The Department of the Air Force said Aug. 29 it will ease flight restrictions for airmen on HIV-prevention medicine, five years after it first approved the treatment for pilots and aircrew.

The changes aim to keep more service members in the air and in uniform, the service said in a press release. Its announcement is a win for the Air Force’s LGBTQ+ community and marks a new milestone for integrating HIV-prevention drugs into the service’s medical enterprise.

Previously, the service grounded airmen for 30 days when they started Truvada or Descovy, which are HIV pre-exposure prophylaxis (PrEP) treatments, to watch for side effects that could hamper their work in flight. Now, airmen must wait only 14 days before returning to the air.

The Air Force is also no longer requiring aircrews to ask for permission to take those medications, the release said. Those who already have a waiver for HIV PrEP do not need to renew it.

Waivers were originally intended to help health care providers track the medicine’s safety. But data collected over the past five years showed Truvada and Descovy are safe enough for airmen in flying jobs to ditch the waivers, Col. Rich Kipp, the Air Force’s medical standards chief, said in the release.

Ninety-two airmen have requested a waiver to begin a PrEP regimen since 2018, nearly all of which have been approved, a spokesperson for the Air Force surgeon general’s office said Tuesday.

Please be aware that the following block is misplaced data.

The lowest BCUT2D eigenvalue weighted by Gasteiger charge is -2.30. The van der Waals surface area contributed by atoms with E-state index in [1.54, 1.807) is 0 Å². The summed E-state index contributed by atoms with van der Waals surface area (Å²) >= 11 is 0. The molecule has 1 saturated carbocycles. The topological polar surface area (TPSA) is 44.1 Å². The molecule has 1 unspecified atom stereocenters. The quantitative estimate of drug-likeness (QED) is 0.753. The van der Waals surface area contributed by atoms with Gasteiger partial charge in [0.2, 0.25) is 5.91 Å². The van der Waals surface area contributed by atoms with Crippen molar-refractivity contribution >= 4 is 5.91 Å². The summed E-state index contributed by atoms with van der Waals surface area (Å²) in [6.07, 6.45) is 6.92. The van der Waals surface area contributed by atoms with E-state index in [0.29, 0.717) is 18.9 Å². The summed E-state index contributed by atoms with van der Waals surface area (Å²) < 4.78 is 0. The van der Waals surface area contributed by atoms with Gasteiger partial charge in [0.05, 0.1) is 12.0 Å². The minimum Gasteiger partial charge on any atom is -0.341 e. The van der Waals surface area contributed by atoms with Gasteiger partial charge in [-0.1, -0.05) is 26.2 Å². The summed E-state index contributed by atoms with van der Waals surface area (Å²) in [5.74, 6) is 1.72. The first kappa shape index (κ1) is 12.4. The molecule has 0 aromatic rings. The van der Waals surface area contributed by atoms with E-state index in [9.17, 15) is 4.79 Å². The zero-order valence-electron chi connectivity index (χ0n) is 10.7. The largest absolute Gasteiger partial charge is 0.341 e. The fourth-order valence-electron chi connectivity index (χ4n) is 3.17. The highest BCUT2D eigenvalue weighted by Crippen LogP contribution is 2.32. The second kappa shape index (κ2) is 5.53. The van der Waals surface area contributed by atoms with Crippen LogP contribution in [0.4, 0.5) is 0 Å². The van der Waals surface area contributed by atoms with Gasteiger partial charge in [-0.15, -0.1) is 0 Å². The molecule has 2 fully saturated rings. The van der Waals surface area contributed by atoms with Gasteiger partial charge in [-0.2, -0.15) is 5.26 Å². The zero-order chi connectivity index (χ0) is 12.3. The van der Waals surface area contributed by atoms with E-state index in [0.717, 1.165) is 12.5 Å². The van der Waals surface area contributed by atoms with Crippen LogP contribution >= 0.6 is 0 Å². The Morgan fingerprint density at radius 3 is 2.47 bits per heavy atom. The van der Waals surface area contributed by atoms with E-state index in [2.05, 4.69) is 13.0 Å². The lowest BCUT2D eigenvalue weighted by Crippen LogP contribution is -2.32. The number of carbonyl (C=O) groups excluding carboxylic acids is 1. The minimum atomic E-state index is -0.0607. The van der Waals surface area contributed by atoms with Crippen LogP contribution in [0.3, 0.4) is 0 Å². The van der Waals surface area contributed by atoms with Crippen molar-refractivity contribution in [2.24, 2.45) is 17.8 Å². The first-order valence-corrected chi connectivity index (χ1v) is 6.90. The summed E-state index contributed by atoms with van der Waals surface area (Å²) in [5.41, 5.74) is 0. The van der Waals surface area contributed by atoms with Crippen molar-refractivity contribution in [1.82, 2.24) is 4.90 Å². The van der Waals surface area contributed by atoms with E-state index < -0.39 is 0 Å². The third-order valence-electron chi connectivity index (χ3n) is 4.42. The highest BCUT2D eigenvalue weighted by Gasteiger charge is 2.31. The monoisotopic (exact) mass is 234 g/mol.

Human immunodeficiency virus attacks the cells that protect a person from disease, making them more vulnerable to other illnesses. The virus spreads through sexual contact, shared needles and other contact with body fluids. It disproportionately infects bisexual and gay men.

If left untreated, it can progress to AIDS, the virus’s deadly late stage that leaves a person’s immune system too weak to survive. There are no effective cures for HIV or AIDS. However, there are many medications that can control HIV and prevent complications.

PrEP reduces the risk of contracting the virus by up to 99% when taken as prescribed, according to the U.S. Centers for Disease Control and Prevention. The Food and Drug Administration authorized Truvada for HIV prevention in 2012 and Descovy in 2019.

The Air Force approved Truvada’s use in September 2018 after pilots spoke out about the professional harm that barring the drug had caused. It added Descovy as an acceptable HIV PrEP option in 2020.

Now, the Air Force argues that combat readiness is damaged if an airman contracts HIV or leaves the service to prioritize their health over their military career. HIV-positive applicants are barred from joining the military, but those who contract the virus while in uniform may stay.

The Pentagon estimated that nearly 1,600 troops were newly diagnosed with HIV between January 2017 and June 2022, the nonpartisan Congressional Research Service reported in March. Another military health study in 2018 estimated that 22% of active duty troops and 18% of those in reserve components were at high risk for HIV, based on their sexual behavior, CRS said.

Making Truvada and Descovy more accessible can keep more troops on military jets and avoid wasting millions of dollars on training new people to fill those jobs — particularly as the Air Force struggles to recruit new members and end a yearslong pilot shortage.

“Enhancing HIV prevention efforts and reducing barriers to accessing PrEP could be [an] effective means of achieving national goals and protecting the health and wellbeing of the force,” the report said.

Rachel Cohen is the editor of Air Force Times. She joined the publication as its senior reporter in March 2021. Her work has appeared in the Washington Post, the Frederick News-Post (Md.), Air and Space Forces Magazine, Inside Defense, Inside Health Policy and elsewhere.

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